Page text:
Analysis: Johnson brings bumptious optimism but few specifics
British PM cites technology and trusted trader schemes, which have been rejected
British prime minister Boris Johnson speaks to the media ahead of his meeting with Taoiseach Leo Varadkar at Government Buildings on Monday. Photograph: Getty
British prime minuister Boris Johnson (left) and Taoiseach Leo Varadkar shake hands following a news conference at Government Buildings in Dublin on Monday. Photograph: Bloomberg
The British prime minister Boris Johnson arrived in Dublin this morning for his first meeting with Taoiseach Leo Varadkar bearing his trademark bumptious optimism but little by way of specifics about what could be in a new deal on Brexit or how he would get it through parliament.
Johnson declared himself “absolutely undaunted” by the attempts of parliament to stop him leaving without a deal and said the border issue could be overcome with “sufficient energy and a spirit of compromise”. But he declined to give any detail – in public anyway – about measures that could reconcile the EU and UK positions, instead citing technology, trusted trader schemes and an all-Ireland zone for animals – all suggested previously by the UK and rejected as insufficient by the EU. The joint statement issued afterwards noted “common ground” in some areas – but “significant gaps” in others.
Government sources said later that the meeting created a generally positive impression – with Dublin cautiously of the view that Johnson does want a deal, as he says. But if the prime minister is serious about trying to get a deal, sources say, he is also serious about a no-deal if it comes to that.
If a deal is to be achieved, Johnson will have to come up with compromise proposals that do effectively the same job (or nearly the same) as the backstop, and he will have to convince EU leaders he can get a new deal through the House of Commons. If Dublin is now more inclined to the view that this is Johnson’s intention, it is withholding judgment on whether he has the ability to do either.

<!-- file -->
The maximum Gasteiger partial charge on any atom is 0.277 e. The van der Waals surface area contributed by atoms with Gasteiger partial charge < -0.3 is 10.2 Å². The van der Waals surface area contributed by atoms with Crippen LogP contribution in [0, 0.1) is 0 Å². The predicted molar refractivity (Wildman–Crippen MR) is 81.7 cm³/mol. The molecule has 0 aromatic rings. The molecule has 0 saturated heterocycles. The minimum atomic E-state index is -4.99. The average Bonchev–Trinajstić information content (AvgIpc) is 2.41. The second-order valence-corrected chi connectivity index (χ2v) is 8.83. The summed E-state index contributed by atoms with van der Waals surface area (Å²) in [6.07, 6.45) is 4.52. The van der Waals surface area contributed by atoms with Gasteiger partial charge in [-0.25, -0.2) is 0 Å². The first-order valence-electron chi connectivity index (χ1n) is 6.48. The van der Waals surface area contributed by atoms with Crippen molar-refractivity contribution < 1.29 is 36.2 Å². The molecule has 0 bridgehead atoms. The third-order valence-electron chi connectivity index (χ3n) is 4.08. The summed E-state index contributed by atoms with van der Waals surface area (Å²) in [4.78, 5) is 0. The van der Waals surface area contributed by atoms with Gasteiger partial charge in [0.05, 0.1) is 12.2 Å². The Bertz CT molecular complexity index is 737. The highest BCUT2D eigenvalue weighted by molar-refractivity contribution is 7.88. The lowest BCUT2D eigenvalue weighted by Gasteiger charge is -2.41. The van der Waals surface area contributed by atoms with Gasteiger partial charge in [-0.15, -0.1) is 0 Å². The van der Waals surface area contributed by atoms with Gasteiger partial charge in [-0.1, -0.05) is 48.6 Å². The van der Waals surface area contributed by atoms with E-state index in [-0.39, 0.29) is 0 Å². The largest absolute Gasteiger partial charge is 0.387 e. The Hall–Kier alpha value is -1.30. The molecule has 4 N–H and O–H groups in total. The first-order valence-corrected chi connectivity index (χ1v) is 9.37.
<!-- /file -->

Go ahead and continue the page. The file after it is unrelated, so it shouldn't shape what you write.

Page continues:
“I think we can achieve these things while allowing the UK to withdraw whole and entire from the EU,” he said. “Strip away the politics and at the core of each problem you find practical issues that can be resolved with sufficient energy and a spirit of compromise,” Mr Johnson said.
But beyond the enthusiastic exhortations and familiar can-do attitude, Mr Johnson gave no indication of how exactly the impasse can be overcome. The nearest he got to specifics was a reiteration of previous ideas about technology and trusted trader schemes – all, as he knows, rejected by Brussels and Dublin as insufficient to keep the current standards of openness at the border.
Of the most interesting idea floated by Johnson in recent days – of extending an all-Ireland zone for animals and agrifood to other sectors – there was no mention, at least in public.
Welcoming his guest, the Taoiseach struck a polite but obviously firm tone, warning him that even if there was a no-deal, the UK would be back to square one with the EU’s negotiating priorities remaining unchanged.
“There’s no such thing as a clean break, or just getting it done,” Mr Varadkar told his guest. “Rather we’ll just move on to a new phase.”
That phase, he said, would begin by addressing the first items on the agenda for any new deal – “citizens’ rights, the financial settlement and the Irish border”.
“All issues which we had resolved in the Withdrawal Agreement made with your predecessor – an agreement made in good faith with 28 governments,” Mr Varadkar added pointedly.
It’s been a source of continuous bemusement in Dublin that there seems to be little or no appreciation in the UK of what comes after a no-deal. As Irish officials point out, unless the British wish to keep trading on unfavourable terms with half of their export markets, there will be a trade deal. But before that happens, the British must conclude a withdrawal agreement.
Varadkar warned that agreeing a new trade deal with the EU and the US would be a “Herculean” task but assured Mr Johnson that Ireland wanted to be “your friend and your ally – your Athena, in doing so”.
Helpful but not moving on the critical issue of the backstop – he was, he said, “ready to listen to any constructive ways in which we can achieve our agreed goals and resolve the current impasse”.
“But what we will not do is agree to the replacement of a legal guarantee with a promise.”
He said the Irish government was committed to the backstop, but willing to accept alternatives to it – “but we haven’t received such proposals to date”. And time, as everyone knows, is getting short.